Sunday, March 08, 2015

A Dream of Spring on a Lazy Sunday

Photo Credit: Al Ciammaichella
Real baseball is here! Well, spring training baseball is here, and with the rest of the country stuck in the throes of winter, spring training baseball looks pretty good right now. The sample sizes are small, the pitchers aren’t stretched out, and the stats are meaningless. But Yan Gomes is throwing runners out (and hitting home runs), Bradley Zimmer is legging out triples, and Trevor Bauer is back tinkering with his delivery. It’s baseball! Indians baseball! In the sunshine! I can’t stop using exclamation points! We’re less than a month away from the games that count, as the Indians open the season in Houston on April 6.  Then, just a few days later, the home opener on April 10, which is the first in a three-game series against the reigning AL Central Champion Detroit Tigers. It’s certainly not a must-win series or any nonsense like that, not in early April. But it sure would feel good to come roaring (pun) out of the gates and take three from the Motor City Kitties, announcing our presence with authority and making sure the Tigers know that their reign at the top of the division is crumbling beneath them like the marble columns of the Roman Empire. And if one of those games involves hanging a ten-spot on Kate Upton’s boyfriend and chasing him out of the game in the 3rd inning, so much the better. If you’re not excited for the prospect of real, actual baseball that counts in the standings, there’s something wrong with you.

My annual prospect countdown is in the rearview mirror, as the 6-part series concluded on Friday. If you missed any of the installments, here’s your chance to catch up: the intro and #30-26, #25-21, #20-16, #15-11, #10-6 and finally #5-1. It’s a system loaded with up-the-middle talent, as the list is littered with CF, C and SS prospects. If for no other reason, read it for my lengthy dissertation on shortstop and top prospect Francisco Lindor, where I do everything short of propose marriage to the young phenom (hey, don’t judge me, he’s over 18). The full list clocks in at just under 20,000 words, and if nothing else it should give you something to read during your lunch breaks at work this week. There are a couple of surprises on the list, and a couple of guys ranked lower than I anticipated when I first started sketching it out back in late-November. As always, it was a massive labor of love, and I hope you enjoy reading it as much as I enjoy putting it together every year.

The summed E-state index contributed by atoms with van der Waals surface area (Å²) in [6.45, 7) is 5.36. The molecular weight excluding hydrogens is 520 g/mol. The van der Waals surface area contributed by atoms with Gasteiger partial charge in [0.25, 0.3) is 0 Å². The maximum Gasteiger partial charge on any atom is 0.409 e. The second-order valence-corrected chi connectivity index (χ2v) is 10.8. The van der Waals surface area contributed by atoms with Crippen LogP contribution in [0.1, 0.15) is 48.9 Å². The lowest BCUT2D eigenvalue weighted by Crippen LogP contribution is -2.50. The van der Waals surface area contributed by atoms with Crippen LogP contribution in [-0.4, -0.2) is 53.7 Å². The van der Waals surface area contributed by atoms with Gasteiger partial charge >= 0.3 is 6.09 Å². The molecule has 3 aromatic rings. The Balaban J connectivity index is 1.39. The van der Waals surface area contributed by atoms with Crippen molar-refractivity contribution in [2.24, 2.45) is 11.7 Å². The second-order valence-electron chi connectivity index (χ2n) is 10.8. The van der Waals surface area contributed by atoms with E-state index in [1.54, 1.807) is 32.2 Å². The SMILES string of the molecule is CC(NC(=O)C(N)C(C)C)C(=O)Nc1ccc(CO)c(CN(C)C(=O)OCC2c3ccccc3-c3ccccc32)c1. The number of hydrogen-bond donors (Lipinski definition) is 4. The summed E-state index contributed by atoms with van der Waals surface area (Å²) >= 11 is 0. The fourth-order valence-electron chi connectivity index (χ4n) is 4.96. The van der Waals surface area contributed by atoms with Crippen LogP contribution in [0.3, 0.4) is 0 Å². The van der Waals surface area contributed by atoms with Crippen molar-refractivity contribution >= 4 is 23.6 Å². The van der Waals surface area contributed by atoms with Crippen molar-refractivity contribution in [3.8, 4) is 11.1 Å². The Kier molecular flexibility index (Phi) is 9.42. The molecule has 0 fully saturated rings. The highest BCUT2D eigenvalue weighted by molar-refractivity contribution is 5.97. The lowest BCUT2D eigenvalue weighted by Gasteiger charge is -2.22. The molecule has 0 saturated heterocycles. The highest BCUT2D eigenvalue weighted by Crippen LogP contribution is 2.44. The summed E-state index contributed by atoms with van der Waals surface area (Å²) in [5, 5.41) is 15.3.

Speaking of prospects, Jordan Bastian confirmed what we all suspected when he reported that Francisco Lindor was slated to begin the 2015 season in AAA Columbus, no matter what happens this spring. Bastian talked to manager Terry Francona about Lindor, and Tito is very supportive of Lindor finishing off his development in AAA rather than in Cleveland:

"I don't think that's developing a player," Indians manager Terry Francona said. "If you [promote] a guy too quick and you get him beat up, that's not development. They've got to go through a progression, for the most part."
"Being 21 years old and being in Triple-A, he saw a lot of things for the first time," Francona said. "You're looking at some older players and guys that have been in the big leagues. He handled himself pretty well, but there was still a lot of learning going on.
"He's a really good player and, fortunately for us, he's very mature. We've seen a lot of kids that age that are good that are immature. Probably myself included. He's just a really mature kid and he is grasping things really quickly. That bodes well for us."
Photo Credit: Lianna Holub
I’ve come to terms with Lindor starting in AAA, even though I feel like he’d be able to contribute to the major league roster right away. His bat isn’t ready yet, and there’s a chance that he could struggle so badly early on that he’d end up getting sent back to Columbus anyway. Jose Ramriez outplayed expectations in his 68-game audition last year, particularly with the glove. So there’s really no reason to rush Lindor to the big league squad. But Lindor is still a better defender than Ramirez, and I think it gets a little lost in the shuffle that Ramirez posted a .646 OPS (86 OPS+) last year. So it’s not like he set the world on fire, he was just so much better than Asdrubal in the field that it felt like he was a savior. Lindor is the future, and it’ll be interesting to see how long he remains in Columbus before he forces the issue and is finally called up to the corner of Carnegie and Ontario. For his part, Lindor has confirmed to Zack Meisel that he is in fact, not God. Based on his lofty prospect ranking and near-universal praise, I can understand how some people were initially a little confused on that point. Expect to see Lindor in Cleveland at some point this year, just not before June.

Grantland’s Jonah Keri is back with “The 30,” his recurring power rankings column that takes an objective look at every team in baseball. Yes, it’s only March. And no baseball had been played prior to Keri’s rankings, even spring training baseball. Still, it’s tough to read Keri’s thoughts on the American League Central and not come away optimistic. Keri has the Kansas City Royals as his #23 team in baseball (losing Shields and signing guys like Morales and Rios did not impress him). The Chicago White Sox, on the heels of their strong offseason, come in at #14 overall. The reigning division champion Tigers slide down to 10th (losing Scherzer and Fister, plus injury concerns for Miggy and Victor, not to mention whatever the heck has happened to Justin Verlander). That leaves only the Indians, who come in at 5th overall in all of baseball. Third in the American League. First in the American League Central. That’s more or less in line with the latest Fangraphs projections that have the Indians as the 8th best team in baseball, 4th in the AL and just 3 games away from the 3rd best record in the game. I’ll let Keri tell you why himself: